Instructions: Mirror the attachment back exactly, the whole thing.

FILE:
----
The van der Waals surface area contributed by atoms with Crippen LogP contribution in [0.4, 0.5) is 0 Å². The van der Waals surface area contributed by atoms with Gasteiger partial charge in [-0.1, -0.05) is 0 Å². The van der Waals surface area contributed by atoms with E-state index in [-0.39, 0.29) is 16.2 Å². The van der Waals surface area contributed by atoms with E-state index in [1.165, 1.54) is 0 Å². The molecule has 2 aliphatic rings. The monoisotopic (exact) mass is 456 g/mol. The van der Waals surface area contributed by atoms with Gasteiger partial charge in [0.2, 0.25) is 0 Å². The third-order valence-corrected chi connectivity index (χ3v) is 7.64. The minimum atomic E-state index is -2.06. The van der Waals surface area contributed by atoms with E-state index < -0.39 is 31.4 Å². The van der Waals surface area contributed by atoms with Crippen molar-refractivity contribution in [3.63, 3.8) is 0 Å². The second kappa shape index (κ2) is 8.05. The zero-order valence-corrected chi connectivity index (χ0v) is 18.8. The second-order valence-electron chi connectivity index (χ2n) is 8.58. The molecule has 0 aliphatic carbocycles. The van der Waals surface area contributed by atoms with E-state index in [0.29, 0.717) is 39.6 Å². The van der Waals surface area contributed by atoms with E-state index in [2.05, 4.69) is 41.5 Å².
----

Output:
The van der Waals surface area contributed by atoms with Crippen LogP contribution in [0.4, 0.5) is 0 Å². The van der Waals surface area contributed by atoms with Gasteiger partial charge in [-0.1, -0.05) is 0 Å². The van der Waals surface area contributed by atoms with E-state index in [-0.39, 0.29) is 16.2 Å². The van der Waals surface area contributed by atoms with E-state index in [1.165, 1.54) is 0 Å². The molecule has 2 aliphatic rings. The monoisotopic (exact) mass is 456 g/mol. The van der Waals surface area contributed by atoms with Gasteiger partial charge in [0.2, 0.25) is 0 Å². The third-order valence-corrected chi connectivity index (χ3v) is 7.64. The minimum atomic E-state index is -2.06. The van der Waals surface area contributed by atoms with E-state index < -0.39 is 31.4 Å². The van der Waals surface area contributed by atoms with Crippen molar-refractivity contribution in [3.63, 3.8) is 0 Å². The second kappa shape index (κ2) is 8.05. The zero-order valence-corrected chi connectivity index (χ0v) is 18.8. The second-order valence-electron chi connectivity index (χ2n) is 8.58. The molecule has 0 aliphatic carbocycles. The van der Waals surface area contributed by atoms with E-state index in [0.29, 0.717) is 39.6 Å². The van der Waals surface area contributed by atoms with E-state index in [2.05, 4.69) is 41.5 Å².